Monday, November 10, 2008

Does "Actual Innocence" Mean Anything?

My column on FindLaw today discusses the case of District Attorney's Office v. Osborne, on which the United States Supreme Court recently granted certiorari. The Court is set to decide whether a man who has already been convicted of a crime (in Alaska) has the right to access physical evidence from the crime scene to perform a DNA test, at his own expense, which was not technologically available at the time of trial. In the particular case, the man was convicted of a brutal rape and kidnapping, crimes to which he later confessed at a parole hearing, indicating that he had also confessed the truth to his mother. My column addresses the question of why a prosecutor would want to prevent access to physical evidence for DNA testing, when the testing will cost the government nothing and could resolve any residual doubt. I pose a number of possibilities and conclude that it is the psychological phenomenon of "denial" that accounts for a prosecutor's resistance to DNA testing in such a case.

In this post, my goal is to focus on the distinct question of "actual innocence." In Herrera v. Collins, the U.S. Supreme Court faced the question whether executing an innocent person violates the Constitution. The Court did not ultimately reach this question but determined instead that the particular petitioner did not present a strong enough case of innocence to trigger such a right (against execution for innocent people), even if it does exist in some cases.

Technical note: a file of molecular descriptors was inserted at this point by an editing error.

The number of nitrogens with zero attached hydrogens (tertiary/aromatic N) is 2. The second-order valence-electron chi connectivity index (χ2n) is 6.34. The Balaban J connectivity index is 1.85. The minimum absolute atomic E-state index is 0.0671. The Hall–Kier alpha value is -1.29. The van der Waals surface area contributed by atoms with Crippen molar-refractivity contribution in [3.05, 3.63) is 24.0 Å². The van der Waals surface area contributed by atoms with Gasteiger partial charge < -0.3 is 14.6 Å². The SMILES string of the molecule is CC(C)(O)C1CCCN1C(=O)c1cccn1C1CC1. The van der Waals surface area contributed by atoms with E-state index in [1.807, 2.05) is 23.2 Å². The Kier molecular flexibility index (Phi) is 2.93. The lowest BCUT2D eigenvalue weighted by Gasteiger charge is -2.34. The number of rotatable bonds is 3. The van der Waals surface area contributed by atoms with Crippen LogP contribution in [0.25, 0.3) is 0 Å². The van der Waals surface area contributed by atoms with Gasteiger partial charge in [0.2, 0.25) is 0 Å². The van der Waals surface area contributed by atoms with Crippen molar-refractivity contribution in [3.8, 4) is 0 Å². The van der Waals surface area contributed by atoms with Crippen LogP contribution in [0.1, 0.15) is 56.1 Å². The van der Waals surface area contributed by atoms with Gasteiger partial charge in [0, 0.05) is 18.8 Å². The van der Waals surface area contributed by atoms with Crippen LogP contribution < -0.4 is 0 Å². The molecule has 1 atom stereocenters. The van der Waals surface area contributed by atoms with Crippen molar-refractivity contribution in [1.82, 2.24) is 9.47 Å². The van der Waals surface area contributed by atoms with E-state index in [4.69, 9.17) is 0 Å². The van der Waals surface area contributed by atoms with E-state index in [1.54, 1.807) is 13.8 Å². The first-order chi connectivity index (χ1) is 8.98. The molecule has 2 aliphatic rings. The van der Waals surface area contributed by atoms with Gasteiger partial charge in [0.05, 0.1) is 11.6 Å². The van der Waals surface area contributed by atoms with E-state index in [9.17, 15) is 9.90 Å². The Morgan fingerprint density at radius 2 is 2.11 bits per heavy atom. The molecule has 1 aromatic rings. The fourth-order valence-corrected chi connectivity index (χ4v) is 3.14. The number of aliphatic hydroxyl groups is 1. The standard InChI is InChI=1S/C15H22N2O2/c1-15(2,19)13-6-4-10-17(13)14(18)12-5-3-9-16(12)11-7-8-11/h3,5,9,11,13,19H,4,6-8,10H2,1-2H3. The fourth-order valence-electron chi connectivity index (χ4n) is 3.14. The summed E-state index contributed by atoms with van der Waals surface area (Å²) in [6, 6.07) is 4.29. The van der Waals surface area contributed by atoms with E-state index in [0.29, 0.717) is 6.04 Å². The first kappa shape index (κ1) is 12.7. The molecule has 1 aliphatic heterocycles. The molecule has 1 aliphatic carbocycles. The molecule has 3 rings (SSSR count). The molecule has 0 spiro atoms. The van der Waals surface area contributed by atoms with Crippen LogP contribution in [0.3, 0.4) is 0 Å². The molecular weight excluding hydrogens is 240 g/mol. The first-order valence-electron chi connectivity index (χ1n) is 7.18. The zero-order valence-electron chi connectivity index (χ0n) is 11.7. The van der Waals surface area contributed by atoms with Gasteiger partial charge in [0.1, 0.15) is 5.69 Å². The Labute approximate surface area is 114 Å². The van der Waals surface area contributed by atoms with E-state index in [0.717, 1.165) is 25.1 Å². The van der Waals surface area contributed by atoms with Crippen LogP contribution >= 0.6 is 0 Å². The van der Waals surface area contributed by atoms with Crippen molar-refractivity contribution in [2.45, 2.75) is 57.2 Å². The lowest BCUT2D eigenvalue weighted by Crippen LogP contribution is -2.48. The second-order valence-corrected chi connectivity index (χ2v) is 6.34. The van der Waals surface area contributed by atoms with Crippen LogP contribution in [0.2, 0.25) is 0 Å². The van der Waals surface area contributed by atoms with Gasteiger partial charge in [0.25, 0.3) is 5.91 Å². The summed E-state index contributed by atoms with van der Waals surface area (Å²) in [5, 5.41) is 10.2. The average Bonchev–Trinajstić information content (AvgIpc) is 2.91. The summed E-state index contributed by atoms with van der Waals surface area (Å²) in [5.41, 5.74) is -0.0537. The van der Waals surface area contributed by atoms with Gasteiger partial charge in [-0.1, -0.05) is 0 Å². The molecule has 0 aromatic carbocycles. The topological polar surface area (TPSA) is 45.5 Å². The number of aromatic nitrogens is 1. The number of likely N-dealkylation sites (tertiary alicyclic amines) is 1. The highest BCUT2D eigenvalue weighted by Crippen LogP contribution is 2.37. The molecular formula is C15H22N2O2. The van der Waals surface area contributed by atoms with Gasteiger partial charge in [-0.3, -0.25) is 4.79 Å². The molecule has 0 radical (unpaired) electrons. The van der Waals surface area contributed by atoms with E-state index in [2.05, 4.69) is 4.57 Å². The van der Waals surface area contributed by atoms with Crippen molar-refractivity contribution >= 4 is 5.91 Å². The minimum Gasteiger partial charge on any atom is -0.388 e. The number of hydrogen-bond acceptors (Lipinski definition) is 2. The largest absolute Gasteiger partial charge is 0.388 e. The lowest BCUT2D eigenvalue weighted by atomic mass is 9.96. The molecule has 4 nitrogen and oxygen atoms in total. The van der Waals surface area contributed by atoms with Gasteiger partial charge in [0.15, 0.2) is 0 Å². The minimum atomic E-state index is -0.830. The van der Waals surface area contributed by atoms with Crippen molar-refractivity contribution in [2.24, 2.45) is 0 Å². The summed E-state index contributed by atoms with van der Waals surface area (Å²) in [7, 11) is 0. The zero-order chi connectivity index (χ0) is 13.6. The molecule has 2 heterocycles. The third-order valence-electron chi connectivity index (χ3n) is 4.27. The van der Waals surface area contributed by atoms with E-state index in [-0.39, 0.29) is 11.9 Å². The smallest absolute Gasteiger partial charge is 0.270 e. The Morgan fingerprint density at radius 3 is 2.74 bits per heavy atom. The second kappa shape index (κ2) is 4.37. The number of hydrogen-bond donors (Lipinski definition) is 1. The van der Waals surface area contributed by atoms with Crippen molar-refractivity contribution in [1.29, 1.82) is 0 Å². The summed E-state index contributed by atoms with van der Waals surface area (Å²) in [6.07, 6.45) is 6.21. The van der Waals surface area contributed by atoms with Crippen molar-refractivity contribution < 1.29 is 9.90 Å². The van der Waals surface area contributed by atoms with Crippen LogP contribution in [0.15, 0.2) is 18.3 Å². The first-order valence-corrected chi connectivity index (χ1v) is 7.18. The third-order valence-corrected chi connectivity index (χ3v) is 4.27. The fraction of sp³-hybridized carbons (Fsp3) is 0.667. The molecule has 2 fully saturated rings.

The right to access physical evidence for newly available DNA testing is, as I say in my column, a preliminary step toward making an "actual innocence" claim for release. In other words, if a trial was fair and an attorney's representation was competent, then the only reason to permit DNA testing is to provide support for a claim that despite the fairness of prior proceedings, an innocent person was convicted of a crime. For such a showing to matter, in turn, requires that "innocence" actually be a basis for concluding that an individual's confinement is unconstitutional.

For Justice Scalia, the notion that it is unconstitutional to execute (or, presumably, to incarcerate) an innocent person is incoherent. The Constitution provides specific procedures to minimize -- to the extent possible -- conviction of innocent people. It does not, however, prohibit the conviction of innocent people. Indeed, how could it? The only way to know whether someone is guilty or innocent is through procedures designed to expose the truth. Once those procedures are made available, according to Justice Scalia, the government has done what it must do.

To some extent, Justice Scalia is right. In any human endeavor, including the trial, conviction and punishment of criminal offenders, error is inevitable. Any system that distinguishes between guilty and innocent will, on occasion, select one of the latter as one of the former. If a system that punishes innocent people sometimes is unconstitutional, then any criminal justice system we might have would be unconstitutional.